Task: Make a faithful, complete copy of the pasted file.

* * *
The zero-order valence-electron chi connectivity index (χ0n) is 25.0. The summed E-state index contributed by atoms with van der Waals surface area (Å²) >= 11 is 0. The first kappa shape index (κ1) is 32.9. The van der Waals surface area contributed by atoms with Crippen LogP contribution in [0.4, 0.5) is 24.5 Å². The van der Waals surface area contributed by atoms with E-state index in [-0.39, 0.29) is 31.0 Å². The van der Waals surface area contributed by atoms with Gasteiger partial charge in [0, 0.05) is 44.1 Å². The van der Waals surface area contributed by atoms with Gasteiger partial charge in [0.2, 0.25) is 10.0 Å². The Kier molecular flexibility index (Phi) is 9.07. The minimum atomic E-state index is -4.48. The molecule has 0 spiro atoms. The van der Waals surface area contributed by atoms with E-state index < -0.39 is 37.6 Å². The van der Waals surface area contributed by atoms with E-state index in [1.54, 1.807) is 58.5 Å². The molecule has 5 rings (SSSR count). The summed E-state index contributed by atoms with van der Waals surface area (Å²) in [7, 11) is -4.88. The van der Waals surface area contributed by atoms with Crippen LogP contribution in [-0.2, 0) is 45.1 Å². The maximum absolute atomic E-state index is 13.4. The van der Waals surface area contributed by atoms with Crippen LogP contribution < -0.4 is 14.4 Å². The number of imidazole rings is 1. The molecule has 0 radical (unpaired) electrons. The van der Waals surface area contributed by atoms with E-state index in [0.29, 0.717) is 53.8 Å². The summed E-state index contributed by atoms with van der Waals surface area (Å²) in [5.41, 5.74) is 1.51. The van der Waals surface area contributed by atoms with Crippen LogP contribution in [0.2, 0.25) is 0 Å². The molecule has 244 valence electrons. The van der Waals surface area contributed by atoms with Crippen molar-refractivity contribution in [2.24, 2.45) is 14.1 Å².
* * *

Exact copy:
The zero-order valence-electron chi connectivity index (χ0n) is 25.0. The summed E-state index contributed by atoms with van der Waals surface area (Å²) >= 11 is 0. The first kappa shape index (κ1) is 32.9. The van der Waals surface area contributed by atoms with Crippen LogP contribution in [0.4, 0.5) is 24.5 Å². The van der Waals surface area contributed by atoms with E-state index in [-0.39, 0.29) is 31.0 Å². The van der Waals surface area contributed by atoms with Gasteiger partial charge in [0, 0.05) is 44.1 Å². The van der Waals surface area contributed by atoms with Gasteiger partial charge in [0.2, 0.25) is 10.0 Å². The Kier molecular flexibility index (Phi) is 9.07. The minimum atomic E-state index is -4.48. The molecule has 0 spiro atoms. The van der Waals surface area contributed by atoms with E-state index < -0.39 is 37.6 Å². The van der Waals surface area contributed by atoms with E-state index in [1.54, 1.807) is 58.5 Å². The molecule has 5 rings (SSSR count). The summed E-state index contributed by atoms with van der Waals surface area (Å²) in [7, 11) is -4.88. The van der Waals surface area contributed by atoms with Crippen LogP contribution in [-0.2, 0) is 45.1 Å². The maximum absolute atomic E-state index is 13.4. The van der Waals surface area contributed by atoms with Crippen LogP contribution < -0.4 is 14.4 Å². The number of imidazole rings is 1. The molecule has 0 radical (unpaired) electrons. The van der Waals surface area contributed by atoms with E-state index in [0.29, 0.717) is 53.8 Å². The summed E-state index contributed by atoms with van der Waals surface area (Å²) in [5.41, 5.74) is 1.51. The van der Waals surface area contributed by atoms with Crippen LogP contribution in [0.2, 0.25) is 0 Å². The molecule has 244 valence electrons. The van der Waals surface area contributed by atoms with Crippen molar-refractivity contribution in [2.24, 2.45) is 14.1 Å².